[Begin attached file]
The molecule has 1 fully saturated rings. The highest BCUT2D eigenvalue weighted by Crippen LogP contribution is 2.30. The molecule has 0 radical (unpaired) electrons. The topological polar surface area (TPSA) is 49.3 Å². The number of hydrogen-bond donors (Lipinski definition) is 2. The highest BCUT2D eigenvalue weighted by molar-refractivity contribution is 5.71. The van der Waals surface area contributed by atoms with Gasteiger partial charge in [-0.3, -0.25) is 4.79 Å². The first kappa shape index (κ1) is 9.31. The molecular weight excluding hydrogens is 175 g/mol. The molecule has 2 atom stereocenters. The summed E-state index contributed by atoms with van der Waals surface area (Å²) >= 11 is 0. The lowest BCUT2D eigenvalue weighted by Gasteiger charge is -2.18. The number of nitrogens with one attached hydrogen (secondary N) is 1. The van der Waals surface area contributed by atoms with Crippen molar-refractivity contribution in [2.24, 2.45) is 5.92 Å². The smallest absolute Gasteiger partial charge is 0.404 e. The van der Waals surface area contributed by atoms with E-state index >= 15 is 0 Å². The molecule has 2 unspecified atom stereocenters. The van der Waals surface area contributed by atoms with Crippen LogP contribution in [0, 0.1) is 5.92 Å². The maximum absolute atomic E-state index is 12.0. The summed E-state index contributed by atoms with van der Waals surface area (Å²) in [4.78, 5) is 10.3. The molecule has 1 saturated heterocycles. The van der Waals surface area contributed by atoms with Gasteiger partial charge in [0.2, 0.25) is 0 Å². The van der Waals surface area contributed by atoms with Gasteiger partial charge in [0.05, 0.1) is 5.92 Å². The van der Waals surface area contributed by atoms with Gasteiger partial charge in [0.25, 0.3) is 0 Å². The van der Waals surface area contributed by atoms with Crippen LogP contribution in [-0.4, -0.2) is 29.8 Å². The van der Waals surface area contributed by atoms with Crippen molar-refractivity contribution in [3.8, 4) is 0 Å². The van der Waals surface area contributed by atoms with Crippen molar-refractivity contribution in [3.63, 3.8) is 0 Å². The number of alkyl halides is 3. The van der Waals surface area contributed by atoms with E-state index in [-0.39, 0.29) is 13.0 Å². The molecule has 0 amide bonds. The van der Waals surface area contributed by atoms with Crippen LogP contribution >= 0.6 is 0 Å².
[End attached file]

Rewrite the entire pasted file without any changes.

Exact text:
The molecule has 1 fully saturated rings. The highest BCUT2D eigenvalue weighted by Crippen LogP contribution is 2.30. The molecule has 0 radical (unpaired) electrons. The topological polar surface area (TPSA) is 49.3 Å². The number of hydrogen-bond donors (Lipinski definition) is 2. The highest BCUT2D eigenvalue weighted by molar-refractivity contribution is 5.71. The van der Waals surface area contributed by atoms with Gasteiger partial charge in [-0.3, -0.25) is 4.79 Å². The first kappa shape index (κ1) is 9.31. The molecular weight excluding hydrogens is 175 g/mol. The molecule has 2 atom stereocenters. The summed E-state index contributed by atoms with van der Waals surface area (Å²) >= 11 is 0. The lowest BCUT2D eigenvalue weighted by Gasteiger charge is -2.18. The number of nitrogens with one attached hydrogen (secondary N) is 1. The van der Waals surface area contributed by atoms with Crippen molar-refractivity contribution in [2.24, 2.45) is 5.92 Å². The smallest absolute Gasteiger partial charge is 0.404 e. The van der Waals surface area contributed by atoms with E-state index >= 15 is 0 Å². The molecule has 2 unspecified atom stereocenters. The van der Waals surface area contributed by atoms with Crippen LogP contribution in [0, 0.1) is 5.92 Å². The maximum absolute atomic E-state index is 12.0. The summed E-state index contributed by atoms with van der Waals surface area (Å²) in [4.78, 5) is 10.3. The molecule has 1 saturated heterocycles. The van der Waals surface area contributed by atoms with Gasteiger partial charge in [0.2, 0.25) is 0 Å². The van der Waals surface area contributed by atoms with Gasteiger partial charge in [0.05, 0.1) is 5.92 Å². The van der Waals surface area contributed by atoms with Gasteiger partial charge in [0.25, 0.3) is 0 Å². The van der Waals surface area contributed by atoms with Crippen LogP contribution in [-0.4, -0.2) is 29.8 Å². The van der Waals surface area contributed by atoms with Crippen molar-refractivity contribution in [3.8, 4) is 0 Å². The van der Waals surface area contributed by atoms with Crippen molar-refractivity contribution in [3.63, 3.8) is 0 Å². The number of alkyl halides is 3. The van der Waals surface area contributed by atoms with E-state index in [-0.39, 0.29) is 13.0 Å². The molecule has 0 amide bonds. The van der Waals surface area contributed by atoms with Crippen LogP contribution >= 0.6 is 0 Å².